So, on page 82 of The Revolt of the Majors, it talks about how Pierre Sprey had issues with the F-15, one of them being that he didn't think an a2a fighter needed to go faster than Mach 1.6, on account of the fact that dogfighting didn't need faster speeds than that, and that making a plane that could go faster resulted in compromises in cost and complication.
Nowadays, when he gets his recess at the retirement home, he bitches about the F-35 not being fast enough because it has a max speed of Mach 1.6
Is there any greater faggot?
Also, itt the greatest most magnificent Sprey quotes
he's one of the main reasons why faggots hate the F-35, and he's one of the reasons why countries like muh home and maple land are hesitating on getting the F-35
glorious. Also extremely interesting.
Except the arguments which he has been using for decades are the same ones used by demagogues to persuade non-technical politicians in deliberately hamstringing military procurement.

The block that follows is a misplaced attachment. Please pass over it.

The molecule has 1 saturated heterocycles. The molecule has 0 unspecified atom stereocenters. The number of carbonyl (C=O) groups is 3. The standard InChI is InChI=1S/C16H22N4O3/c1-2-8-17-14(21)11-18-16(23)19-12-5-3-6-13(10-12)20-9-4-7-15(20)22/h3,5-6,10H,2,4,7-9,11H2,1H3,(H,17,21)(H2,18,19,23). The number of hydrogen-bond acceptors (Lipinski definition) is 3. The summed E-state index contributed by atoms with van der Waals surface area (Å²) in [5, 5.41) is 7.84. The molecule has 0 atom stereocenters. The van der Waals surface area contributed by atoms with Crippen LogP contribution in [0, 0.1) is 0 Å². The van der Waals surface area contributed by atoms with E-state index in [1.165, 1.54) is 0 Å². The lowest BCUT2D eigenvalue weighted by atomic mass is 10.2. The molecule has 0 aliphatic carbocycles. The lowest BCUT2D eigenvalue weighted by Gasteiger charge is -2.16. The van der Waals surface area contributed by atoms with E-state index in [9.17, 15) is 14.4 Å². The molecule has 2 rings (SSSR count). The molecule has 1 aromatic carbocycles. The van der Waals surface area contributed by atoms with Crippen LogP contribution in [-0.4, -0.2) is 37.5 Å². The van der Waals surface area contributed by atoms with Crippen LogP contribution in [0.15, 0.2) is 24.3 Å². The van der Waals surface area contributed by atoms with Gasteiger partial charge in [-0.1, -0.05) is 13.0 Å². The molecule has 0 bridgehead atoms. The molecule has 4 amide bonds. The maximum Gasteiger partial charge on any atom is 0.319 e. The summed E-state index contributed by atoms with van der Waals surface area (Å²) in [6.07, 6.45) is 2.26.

His influence is very alive and very much a nuisance
Boyd was responsible for none of those. Least of all the F-15. He hated the aircraft. His arguments for an an alternative platform were listened to be certain members of Congress who wanted to reduce military expenditures. A small dogfighter was what he wanted. However, the military decided this was a good thing. At the time, the Air National Guard and Reserve were using pretty shit aircraft that badly needed to be replaced. If they were replaced with a decent multirole craft, the USAF's tactical airpower would be at least three times as effective as it had previously been. Further, Richard Nixon wanted to sell a lot of gear to allies, so the US would have less troop commitments, and thus less money spent on personnel. Thus, the US could sell a cheap, decent fighter to all its allies. Thus, the LWF program was born. It is important to note that the US had noticed that all good multiroles up to that point had started as dogfighters first.